Electronic Thesis and Dissertation Repository


Doctor of Philosophy




Dr. Gary Shaw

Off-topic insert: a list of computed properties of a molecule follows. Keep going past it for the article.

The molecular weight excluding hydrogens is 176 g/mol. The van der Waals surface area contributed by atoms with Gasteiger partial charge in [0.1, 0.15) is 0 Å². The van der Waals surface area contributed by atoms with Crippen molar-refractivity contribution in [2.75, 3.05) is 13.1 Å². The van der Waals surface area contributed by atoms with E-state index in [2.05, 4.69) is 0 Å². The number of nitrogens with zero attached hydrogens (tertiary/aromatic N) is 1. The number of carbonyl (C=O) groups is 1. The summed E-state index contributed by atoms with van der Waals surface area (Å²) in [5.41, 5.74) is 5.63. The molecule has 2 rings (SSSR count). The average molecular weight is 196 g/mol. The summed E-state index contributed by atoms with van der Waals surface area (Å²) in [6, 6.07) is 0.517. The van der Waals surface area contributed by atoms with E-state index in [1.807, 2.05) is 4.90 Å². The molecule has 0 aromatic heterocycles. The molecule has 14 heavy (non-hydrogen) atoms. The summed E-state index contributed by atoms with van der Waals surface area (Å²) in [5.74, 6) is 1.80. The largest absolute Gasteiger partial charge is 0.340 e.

S100A11 is a dimeric, EF-hand calcium-binding protein. Calcium binding to S100A11 results in a large conformational change that uncovers a broad hydrophobic surface used to interact with phospholipid-binding proteins (annexins A1 and A2), and facilitate membrane vesiculation events. In contrast to other S100 proteins, S100A10 is unable to bind calcium due to deletion and substitution of calcium-ligating residues. Despite this, calcium-free S100A10 assumes an “open” conformation that is very similar to S100A11 in its calcium-bound state (Ca2+-S100A11). To understand how S100A10 is able to adopt an open conformation in the absence of calcium, seven chimeric proteins were constructed where regions from calcium-binding sites I and II, and helices II-IV in S100A11 were replaced with the corresponding regions of S100A10. The chimeric proteins having substitutions in calcium-binding site II displayed increased hydrophobic surface exposure as assessed by ANS fluorescence and phenyl Sepharose binding in the absence of calcium. This response is similar to that observed for Ca2+-S100A11 and calcium-free S100A10. Further, this substitution resulted in calcium-insensitive binding to annexin A2 for one chimeric protein. The results indicate that residues within site II are important in stabilizing the open conformation of S100A10 and presentation of its target-binding site. In contrast, S100A11 chimeric proteins with helical substitutions displayed poorer hydrophobic surface exposure and consequently, unobservable annexin A2 binding. This work represents a first attempt to systematically understand the molecular basis for the calcium-insensitive open conformation of S100A10.